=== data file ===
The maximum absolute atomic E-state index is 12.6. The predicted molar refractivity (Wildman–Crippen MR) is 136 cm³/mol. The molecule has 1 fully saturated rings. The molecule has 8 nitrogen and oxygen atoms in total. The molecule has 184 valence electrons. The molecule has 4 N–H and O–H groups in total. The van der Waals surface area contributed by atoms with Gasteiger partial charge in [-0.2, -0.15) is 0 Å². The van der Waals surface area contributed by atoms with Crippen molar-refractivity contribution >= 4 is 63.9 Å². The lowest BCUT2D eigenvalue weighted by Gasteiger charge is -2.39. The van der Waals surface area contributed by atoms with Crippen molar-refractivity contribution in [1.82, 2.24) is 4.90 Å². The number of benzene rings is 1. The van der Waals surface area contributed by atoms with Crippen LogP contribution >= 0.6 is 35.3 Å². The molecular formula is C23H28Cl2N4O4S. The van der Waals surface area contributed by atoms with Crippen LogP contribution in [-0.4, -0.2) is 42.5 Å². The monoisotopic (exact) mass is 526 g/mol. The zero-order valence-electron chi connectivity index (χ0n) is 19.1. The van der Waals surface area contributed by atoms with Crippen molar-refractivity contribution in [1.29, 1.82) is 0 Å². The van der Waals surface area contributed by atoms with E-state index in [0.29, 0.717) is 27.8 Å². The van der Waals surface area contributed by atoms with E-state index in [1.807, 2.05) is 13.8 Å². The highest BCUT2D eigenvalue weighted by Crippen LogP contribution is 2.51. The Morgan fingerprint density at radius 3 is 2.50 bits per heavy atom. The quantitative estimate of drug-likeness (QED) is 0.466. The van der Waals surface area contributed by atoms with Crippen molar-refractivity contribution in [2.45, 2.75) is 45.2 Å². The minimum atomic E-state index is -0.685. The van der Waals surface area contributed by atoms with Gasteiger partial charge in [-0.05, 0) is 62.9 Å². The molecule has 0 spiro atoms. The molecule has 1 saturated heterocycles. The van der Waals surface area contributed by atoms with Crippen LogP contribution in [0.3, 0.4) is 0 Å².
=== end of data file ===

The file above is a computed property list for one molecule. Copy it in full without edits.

The maximum absolute atomic E-state index is 12.6. The predicted molar refractivity (Wildman–Crippen MR) is 136 cm³/mol. The molecule has 1 fully saturated rings. The molecule has 8 nitrogen and oxygen atoms in total. The molecule has 184 valence electrons. The molecule has 4 N–H and O–H groups in total. The van der Waals surface area contributed by atoms with Gasteiger partial charge in [-0.2, -0.15) is 0 Å². The van der Waals surface area contributed by atoms with Crippen molar-refractivity contribution >= 4 is 63.9 Å². The lowest BCUT2D eigenvalue weighted by Gasteiger charge is -2.39. The van der Waals surface area contributed by atoms with Crippen molar-refractivity contribution in [1.82, 2.24) is 4.90 Å². The number of benzene rings is 1. The van der Waals surface area contributed by atoms with Crippen LogP contribution >= 0.6 is 35.3 Å². The molecular formula is C23H28Cl2N4O4S. The van der Waals surface area contributed by atoms with Crippen LogP contribution in [-0.4, -0.2) is 42.5 Å². The monoisotopic (exact) mass is 526 g/mol. The zero-order valence-electron chi connectivity index (χ0n) is 19.1. The van der Waals surface area contributed by atoms with Crippen molar-refractivity contribution in [1.29, 1.82) is 0 Å². The van der Waals surface area contributed by atoms with E-state index in [0.29, 0.717) is 27.8 Å². The van der Waals surface area contributed by atoms with E-state index in [1.807, 2.05) is 13.8 Å². The highest BCUT2D eigenvalue weighted by Crippen LogP contribution is 2.51. The Morgan fingerprint density at radius 3 is 2.50 bits per heavy atom. The quantitative estimate of drug-likeness (QED) is 0.466. The van der Waals surface area contributed by atoms with Crippen molar-refractivity contribution in [2.45, 2.75) is 45.2 Å². The minimum atomic E-state index is -0.685. The van der Waals surface area contributed by atoms with Gasteiger partial charge in [-0.05, 0) is 62.9 Å². The molecule has 0 spiro atoms. The molecule has 1 saturated heterocycles. The van der Waals surface area contributed by atoms with Crippen LogP contribution in [0.3, 0.4) is 0 Å².